The Arab League’s annual summit is no hot ticket. However, Bashar al-Assad must be pleased at his invitation to join him in Saudi Arabia this month. Syria’s president has been ostracized by much of the world since 2011, when his crackdown on his people sparked one of the savage civil wars of the 21st century. Now, as we’ve reported, it has won the conflict, and its neighbors, and some in the west, are weighing whether to re-establish ties. The dilemma about Syria is acute and is found elsewhere from Afghanistan to Zimbabwe. Should governments continue to isolate rogue states because it is clear that sanctions will not lead to political change?
Make no mistake, Assad is a war criminal. More than 300,000 civilians have been killed since 2011, 1.4% of Syria’s 22 million pre-war population. He has relied on terror, barrel bombs, Wagner mercenaries and Iranian-backed militias to stay in power. Cities have turned into rubble. Some 6 million civilians have been displaced within Syria; An equal number have fled the country. This mafia sits at the top of the economy. Before the war, 50 Syrian pounds were equal to one dollar; Now the rate is around 8,700.
Sunni Arab countries were once opposing Assad and even funding his enemies. He argues that he is here to stay. They are also eager to see the millions of Syrian refugees return home, especially after the February earthquake. Saudi Arabia’s recent tensions with Iran could mean Syria is no longer a flashpoint in a larger conflict between the Middle East’s two most powerful states. And if left alone, the Assad regime could be a threat. It is financed by the drug trade: Captagon, an amphetamine, is Syria’s largest export.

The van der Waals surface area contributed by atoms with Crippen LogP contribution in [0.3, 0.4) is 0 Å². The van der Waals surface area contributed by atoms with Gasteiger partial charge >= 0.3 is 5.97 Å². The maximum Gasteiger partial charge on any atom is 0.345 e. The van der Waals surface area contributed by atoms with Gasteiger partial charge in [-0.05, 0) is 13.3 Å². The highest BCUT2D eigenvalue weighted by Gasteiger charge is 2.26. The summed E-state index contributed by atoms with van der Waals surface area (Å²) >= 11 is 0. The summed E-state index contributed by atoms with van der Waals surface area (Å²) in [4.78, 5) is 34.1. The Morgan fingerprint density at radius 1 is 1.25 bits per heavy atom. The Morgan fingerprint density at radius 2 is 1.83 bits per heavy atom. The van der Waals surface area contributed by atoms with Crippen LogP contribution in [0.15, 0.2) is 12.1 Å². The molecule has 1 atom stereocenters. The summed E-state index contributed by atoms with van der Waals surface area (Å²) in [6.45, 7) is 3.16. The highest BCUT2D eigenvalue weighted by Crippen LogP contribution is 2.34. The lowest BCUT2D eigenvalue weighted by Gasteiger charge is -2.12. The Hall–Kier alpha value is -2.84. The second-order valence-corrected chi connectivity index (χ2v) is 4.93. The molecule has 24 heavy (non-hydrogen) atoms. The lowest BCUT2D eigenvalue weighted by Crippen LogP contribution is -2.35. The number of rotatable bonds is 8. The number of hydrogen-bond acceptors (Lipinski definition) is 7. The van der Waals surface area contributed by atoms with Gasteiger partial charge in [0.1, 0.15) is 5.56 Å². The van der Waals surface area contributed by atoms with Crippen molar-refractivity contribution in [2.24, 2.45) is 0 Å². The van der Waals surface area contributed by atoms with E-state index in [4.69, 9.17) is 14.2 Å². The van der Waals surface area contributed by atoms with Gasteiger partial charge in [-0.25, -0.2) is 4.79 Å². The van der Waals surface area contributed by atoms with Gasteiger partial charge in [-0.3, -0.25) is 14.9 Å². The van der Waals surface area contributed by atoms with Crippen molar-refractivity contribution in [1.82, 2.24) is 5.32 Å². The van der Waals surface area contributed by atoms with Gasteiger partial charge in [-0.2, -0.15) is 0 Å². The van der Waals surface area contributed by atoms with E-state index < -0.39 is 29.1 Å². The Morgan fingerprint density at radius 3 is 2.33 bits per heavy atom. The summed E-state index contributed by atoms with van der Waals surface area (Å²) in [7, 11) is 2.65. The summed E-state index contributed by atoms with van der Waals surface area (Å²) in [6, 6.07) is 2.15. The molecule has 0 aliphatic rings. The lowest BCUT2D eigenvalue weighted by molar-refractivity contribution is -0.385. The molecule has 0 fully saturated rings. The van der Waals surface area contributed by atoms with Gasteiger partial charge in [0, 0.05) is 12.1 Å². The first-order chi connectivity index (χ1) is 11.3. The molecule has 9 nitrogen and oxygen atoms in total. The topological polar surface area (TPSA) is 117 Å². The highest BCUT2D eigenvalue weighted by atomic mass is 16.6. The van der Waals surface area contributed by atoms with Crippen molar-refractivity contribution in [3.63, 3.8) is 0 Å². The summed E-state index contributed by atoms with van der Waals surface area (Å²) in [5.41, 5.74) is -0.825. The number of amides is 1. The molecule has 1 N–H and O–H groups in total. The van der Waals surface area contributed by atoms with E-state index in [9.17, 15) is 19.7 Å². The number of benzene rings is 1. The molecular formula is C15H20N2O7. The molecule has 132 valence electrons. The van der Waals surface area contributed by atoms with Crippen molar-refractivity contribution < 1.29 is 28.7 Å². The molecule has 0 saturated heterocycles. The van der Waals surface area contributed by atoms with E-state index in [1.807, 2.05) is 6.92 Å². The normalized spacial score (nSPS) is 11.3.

For the West, the downside of lifting sanctions against Assad is clear. He will feel right, and the deterrent effect of sanctions on other regimes, including Russia, can be reduced. However, the prospect of Syria remaining a failed state and humanitarian catastrophe indefinitely is also not attractive. If Egypt, Saudi Arabia and the United Arab Emirates (UAE) trade with Syria, the United States will face the prospect of imposing sanctions on its allies for trying to keep a watertight door on Syria.
So Syria is a test case. As the United States and Europe have become more reluctant to use military force abroad, they have increasingly used economic coercion. The United States has imposed sanctions on approximately 10,000 people and companies in 50 countries, which together represent 27% of global GDP. It has imposed tough sanctions on some states from Cuba to Myanmar. In an increasing number of cases, other countries are ignoring the West and starting to make deals with rogue regimes. For example, China’s foreign minister just held talks with the Taliban.
A decade ago, many lawmakers saw sanctions as a cheap and safe alternative to war, allowing the economically dominant West to paralyze hostile regimes without firing a single shot. They were too optimistic, as Syria shows. But that doesn’t mean sanctions are useless. They should be thought of as a dial that can be turned up and down over time. They can’t topple autocrats like Assad, but they might be able to encourage them to behave a little less badly. Even small boons are worth bearing for those suffering under evil rule.